Duty reduction will not affect domestic firms, prices: analysts

Duty reduction will not affect domestic firms, prices: analysts
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First Published: Wed, Apr 04 2007. 12 36 AM IST
Updated: Wed, Apr 04 2007. 12 36 AM IST
MUMBAI: The government’s firefighting measures on inflation in cement prices will not yield results for the next four months despite the removal of the countervailing duty of 16% and a 4% additional customs duty, say analysts and cement manufacturers.
“Even if somebody decides to import, it will take one month to set up a port-based warehousing facility,” says a senior official at one of India’s largest cement firms. With the monsoons just a couple of months away, cement imports will become very difficult as the building material absorbs moisture and becomes useless, resulting in huge losses. Given the lack of adequate port infrastructure to carry bulk cargo such as cement—which is a high-volume, low-value commodity—importers who may want to take advantage of lower landed costs of imports will face an uphill task.
But in the short term, the picture is different. “Imports are going to be cheaper by Rs40 for a 50kg bag. This sentiment could drive down cement stocks tomorrow,” says Harender Kumar, head of research at ICICI Direct.
The announcement by the Union government removing the countervailing duty and special additional duty came after the stock markets closed. On Tuesday, the benchmark Sensex rose 1.36%, with major cement stocks gaining between 0.02% and 2.42%.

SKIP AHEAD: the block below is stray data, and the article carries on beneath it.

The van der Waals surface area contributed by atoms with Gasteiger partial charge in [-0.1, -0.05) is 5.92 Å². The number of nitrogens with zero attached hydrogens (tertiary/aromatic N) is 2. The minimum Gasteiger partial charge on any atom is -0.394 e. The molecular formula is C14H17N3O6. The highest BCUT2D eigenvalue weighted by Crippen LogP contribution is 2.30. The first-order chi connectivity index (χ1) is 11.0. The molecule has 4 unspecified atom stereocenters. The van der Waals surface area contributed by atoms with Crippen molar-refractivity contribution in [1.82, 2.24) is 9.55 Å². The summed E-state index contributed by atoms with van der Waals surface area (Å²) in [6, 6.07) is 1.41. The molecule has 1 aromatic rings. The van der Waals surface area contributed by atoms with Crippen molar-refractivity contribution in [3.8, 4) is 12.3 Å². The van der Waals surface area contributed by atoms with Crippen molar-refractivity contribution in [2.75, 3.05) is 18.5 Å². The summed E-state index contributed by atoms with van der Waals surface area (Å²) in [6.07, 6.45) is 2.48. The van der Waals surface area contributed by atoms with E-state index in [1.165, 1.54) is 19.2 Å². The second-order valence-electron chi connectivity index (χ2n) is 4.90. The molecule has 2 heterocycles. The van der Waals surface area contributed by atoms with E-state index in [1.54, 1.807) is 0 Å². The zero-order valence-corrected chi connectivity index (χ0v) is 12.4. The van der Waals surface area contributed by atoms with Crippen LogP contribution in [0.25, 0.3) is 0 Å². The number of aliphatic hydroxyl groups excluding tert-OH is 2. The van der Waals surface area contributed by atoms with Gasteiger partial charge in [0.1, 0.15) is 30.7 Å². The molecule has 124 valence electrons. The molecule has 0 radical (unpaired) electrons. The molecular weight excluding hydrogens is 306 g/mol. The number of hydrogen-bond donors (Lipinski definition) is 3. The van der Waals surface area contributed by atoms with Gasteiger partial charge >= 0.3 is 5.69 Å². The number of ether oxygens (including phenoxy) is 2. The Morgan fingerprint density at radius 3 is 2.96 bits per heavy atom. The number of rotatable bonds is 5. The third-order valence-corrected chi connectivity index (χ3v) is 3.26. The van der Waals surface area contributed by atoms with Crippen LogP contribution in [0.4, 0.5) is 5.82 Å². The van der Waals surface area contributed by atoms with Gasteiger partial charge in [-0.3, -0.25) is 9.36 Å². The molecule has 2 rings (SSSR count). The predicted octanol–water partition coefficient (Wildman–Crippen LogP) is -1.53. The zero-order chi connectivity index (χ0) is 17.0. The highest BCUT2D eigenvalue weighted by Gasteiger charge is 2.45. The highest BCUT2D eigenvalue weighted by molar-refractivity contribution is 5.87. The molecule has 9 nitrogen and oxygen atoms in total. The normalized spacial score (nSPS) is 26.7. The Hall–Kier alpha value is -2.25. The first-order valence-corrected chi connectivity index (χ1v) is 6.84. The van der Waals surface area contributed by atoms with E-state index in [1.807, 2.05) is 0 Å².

On Wednesday, the government’s intervention mayweigh heavily on the stock market and cement shares in particular.
A spokesperson for the Central Board of Excise and Customs said: “The objective is to control domestic prices, which are increasing because of a supply shortage. Now it will be far easier to import cement and this will check prices.”
Post-monsoons, though, imports may force domestic manufacturers to drop prices to a level commensurate with the imported cost in India, admit manufacturers.
Companies such as Gujarat Ambuja Cement Ltd, ACC and Ultratech own port-handling facilities and could themselves look at imports to protect their market shares in the wake of any large-scale dumping by foreign manufacturers into India, say experts.
“You can’t discount Holcim importing cement. The government’s move makes it viable for them to import from the Middle East,” says a Mumbai-based research analyst.
shilpa.s@livemint.com
Sanjiv Shankaran contributed to this story.
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First Published: Wed, Apr 04 2007. 12 36 AM IST